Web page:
Iran’s supreme leader Ayatollah Ali Khamenei and his army commanders have, in their response to the street-protests that erupted across the country after the controversial presidential election of 12 June 2009, employed a routine accusation against the United States: that it had initiated a “velvet revolution” in the country.
All the evidence suggests that the popular demonstrations were a spontaneous reaction to what was widely perceived to be a fraudulent result. Indeed, it is more plausible that the United States unwillingly helped to achieve the reverse of what Ayatollah Khamenei (and other hardline leaders) charged it with: namely, facilitating the regime’s effort to steal the elections and launch a “velvet coup d’état”.
The primary responsibility for what has happened in Iran since the election lies with the hardline core of the Iranian regime. But the ability of the Islamic Republic’s rulers to consolidate their power has – it is clear in retrospect – been aided by the sense of safety it had acquired from possible attack by the US. [continued…]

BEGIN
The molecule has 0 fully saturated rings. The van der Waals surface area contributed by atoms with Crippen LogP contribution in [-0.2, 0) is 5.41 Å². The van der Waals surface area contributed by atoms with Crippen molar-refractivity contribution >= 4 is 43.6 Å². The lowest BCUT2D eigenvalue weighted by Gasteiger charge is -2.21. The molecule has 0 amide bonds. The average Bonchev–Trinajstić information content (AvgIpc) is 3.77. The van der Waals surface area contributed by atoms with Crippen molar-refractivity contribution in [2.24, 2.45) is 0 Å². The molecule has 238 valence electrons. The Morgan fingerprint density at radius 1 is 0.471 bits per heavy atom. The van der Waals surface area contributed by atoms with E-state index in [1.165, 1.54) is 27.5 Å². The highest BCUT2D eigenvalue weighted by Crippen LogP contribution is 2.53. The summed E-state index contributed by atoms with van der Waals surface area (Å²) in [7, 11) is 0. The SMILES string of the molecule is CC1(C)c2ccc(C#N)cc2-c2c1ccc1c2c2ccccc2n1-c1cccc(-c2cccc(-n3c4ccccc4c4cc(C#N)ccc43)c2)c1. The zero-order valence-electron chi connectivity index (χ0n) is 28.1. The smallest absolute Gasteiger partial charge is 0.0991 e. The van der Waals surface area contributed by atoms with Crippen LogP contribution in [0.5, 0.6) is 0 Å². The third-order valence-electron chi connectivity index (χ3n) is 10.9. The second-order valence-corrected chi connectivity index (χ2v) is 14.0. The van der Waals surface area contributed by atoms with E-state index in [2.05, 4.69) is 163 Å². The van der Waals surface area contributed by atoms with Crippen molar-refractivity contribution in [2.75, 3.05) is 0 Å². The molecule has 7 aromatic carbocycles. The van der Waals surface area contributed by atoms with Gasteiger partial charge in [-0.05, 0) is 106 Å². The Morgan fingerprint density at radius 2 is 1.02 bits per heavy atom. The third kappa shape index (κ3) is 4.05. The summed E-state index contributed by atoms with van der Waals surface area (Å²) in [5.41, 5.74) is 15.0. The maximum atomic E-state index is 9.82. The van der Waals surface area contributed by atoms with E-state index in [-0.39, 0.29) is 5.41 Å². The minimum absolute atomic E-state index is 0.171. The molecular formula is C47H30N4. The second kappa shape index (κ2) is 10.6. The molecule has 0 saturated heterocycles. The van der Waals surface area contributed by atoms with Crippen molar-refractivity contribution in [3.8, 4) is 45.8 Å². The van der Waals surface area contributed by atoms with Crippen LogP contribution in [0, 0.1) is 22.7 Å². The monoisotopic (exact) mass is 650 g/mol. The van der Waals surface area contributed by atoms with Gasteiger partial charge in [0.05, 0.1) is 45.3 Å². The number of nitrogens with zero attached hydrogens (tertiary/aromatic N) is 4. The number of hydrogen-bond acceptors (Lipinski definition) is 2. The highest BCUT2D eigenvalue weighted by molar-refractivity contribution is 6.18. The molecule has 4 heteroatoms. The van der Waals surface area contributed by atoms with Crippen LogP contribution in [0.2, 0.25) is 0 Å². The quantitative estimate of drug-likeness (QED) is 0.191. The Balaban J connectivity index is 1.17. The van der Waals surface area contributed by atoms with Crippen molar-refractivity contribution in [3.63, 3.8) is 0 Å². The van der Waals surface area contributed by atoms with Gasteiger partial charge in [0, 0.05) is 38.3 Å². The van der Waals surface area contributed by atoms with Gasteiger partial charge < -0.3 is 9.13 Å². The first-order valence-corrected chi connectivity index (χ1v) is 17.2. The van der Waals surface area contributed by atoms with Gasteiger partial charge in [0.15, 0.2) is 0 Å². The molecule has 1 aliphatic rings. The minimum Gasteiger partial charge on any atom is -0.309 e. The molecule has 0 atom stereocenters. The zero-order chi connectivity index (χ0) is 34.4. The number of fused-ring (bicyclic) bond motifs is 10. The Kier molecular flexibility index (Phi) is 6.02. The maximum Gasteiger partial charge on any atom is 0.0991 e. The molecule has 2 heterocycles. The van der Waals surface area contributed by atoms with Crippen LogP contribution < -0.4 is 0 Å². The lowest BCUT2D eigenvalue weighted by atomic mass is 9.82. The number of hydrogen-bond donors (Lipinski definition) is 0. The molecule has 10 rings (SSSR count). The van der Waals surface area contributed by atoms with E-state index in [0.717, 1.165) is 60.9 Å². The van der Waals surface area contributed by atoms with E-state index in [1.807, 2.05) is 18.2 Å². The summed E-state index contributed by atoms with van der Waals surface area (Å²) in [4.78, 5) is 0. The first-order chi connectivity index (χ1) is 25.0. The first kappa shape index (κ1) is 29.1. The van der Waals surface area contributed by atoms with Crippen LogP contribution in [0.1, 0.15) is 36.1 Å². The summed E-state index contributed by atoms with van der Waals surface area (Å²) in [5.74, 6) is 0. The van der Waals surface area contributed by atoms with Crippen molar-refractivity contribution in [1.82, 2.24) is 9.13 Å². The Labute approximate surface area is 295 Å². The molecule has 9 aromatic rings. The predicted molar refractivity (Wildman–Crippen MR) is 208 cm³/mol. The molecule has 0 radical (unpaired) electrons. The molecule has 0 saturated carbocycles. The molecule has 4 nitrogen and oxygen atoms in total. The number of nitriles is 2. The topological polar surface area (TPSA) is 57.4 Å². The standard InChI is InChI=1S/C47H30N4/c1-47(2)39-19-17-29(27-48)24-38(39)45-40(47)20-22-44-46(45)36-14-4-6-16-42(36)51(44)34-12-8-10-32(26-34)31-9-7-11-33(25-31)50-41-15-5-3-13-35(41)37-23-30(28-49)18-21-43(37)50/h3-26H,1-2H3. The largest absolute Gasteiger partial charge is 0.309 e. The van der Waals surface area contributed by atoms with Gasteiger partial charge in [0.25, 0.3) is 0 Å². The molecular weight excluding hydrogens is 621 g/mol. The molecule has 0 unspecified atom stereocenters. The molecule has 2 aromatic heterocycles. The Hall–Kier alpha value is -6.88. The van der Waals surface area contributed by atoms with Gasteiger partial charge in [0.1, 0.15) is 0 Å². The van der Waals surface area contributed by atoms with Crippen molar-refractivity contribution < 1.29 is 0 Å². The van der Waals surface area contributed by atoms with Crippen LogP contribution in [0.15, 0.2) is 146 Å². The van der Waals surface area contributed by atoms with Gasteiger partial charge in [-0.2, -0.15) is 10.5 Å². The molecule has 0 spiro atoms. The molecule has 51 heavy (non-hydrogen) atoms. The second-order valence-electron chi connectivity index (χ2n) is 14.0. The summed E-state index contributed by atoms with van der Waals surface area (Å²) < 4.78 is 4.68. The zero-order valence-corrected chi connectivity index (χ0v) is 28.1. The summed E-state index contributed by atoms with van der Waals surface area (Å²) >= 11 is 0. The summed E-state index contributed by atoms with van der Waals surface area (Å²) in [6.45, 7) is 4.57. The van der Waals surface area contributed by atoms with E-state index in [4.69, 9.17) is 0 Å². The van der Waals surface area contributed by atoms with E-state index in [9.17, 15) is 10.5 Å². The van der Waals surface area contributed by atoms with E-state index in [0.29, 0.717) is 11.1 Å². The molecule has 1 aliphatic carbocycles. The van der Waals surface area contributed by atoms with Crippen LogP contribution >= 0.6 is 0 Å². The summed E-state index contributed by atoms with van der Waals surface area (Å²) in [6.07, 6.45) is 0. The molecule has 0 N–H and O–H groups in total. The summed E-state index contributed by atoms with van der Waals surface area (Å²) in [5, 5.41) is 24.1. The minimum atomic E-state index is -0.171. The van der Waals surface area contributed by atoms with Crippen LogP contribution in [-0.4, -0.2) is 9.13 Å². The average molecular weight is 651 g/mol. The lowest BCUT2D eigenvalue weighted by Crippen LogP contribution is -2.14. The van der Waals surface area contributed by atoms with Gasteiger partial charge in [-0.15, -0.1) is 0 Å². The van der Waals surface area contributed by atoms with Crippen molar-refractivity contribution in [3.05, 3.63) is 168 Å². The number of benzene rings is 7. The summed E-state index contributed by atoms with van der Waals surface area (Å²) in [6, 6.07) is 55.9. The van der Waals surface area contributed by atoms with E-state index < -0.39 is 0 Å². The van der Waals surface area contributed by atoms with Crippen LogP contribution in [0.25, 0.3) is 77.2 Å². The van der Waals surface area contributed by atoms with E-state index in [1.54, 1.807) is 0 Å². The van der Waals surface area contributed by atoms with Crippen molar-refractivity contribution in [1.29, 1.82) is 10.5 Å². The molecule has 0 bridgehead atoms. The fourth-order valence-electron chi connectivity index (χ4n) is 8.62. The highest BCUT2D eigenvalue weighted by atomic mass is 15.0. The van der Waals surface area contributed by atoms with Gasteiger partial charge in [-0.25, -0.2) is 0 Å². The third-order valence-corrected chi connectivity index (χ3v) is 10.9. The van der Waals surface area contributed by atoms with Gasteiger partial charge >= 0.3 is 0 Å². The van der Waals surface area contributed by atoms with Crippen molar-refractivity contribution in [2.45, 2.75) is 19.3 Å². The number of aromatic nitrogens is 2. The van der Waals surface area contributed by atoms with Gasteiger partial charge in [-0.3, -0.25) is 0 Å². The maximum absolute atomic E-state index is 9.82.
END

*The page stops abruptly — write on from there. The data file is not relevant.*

Human Rights Activists has received reports which suggest that the blogger, Hossein Derakhshan, who was arrested on Nov. 2, 2008, has spent the first eight months of his detention in solitary confinement and different wards of the Evin prison upon his return to Iran. During that time he has been subjected to various physical and psychological pressure tactics and multiple transfers.
He has been beaten repeatedly and has been forced to do squats in cold showers. His interrogators have threatened to arrest his father and his sister unless he confessed to espionage charges. With the start of the massive arrests after the presidential election, and as result of cell shortages in Evin prison, Derakhshan was transferred to Ward 2A of the IRGC prison, where he shared his cell with newly arrested people. [continued…]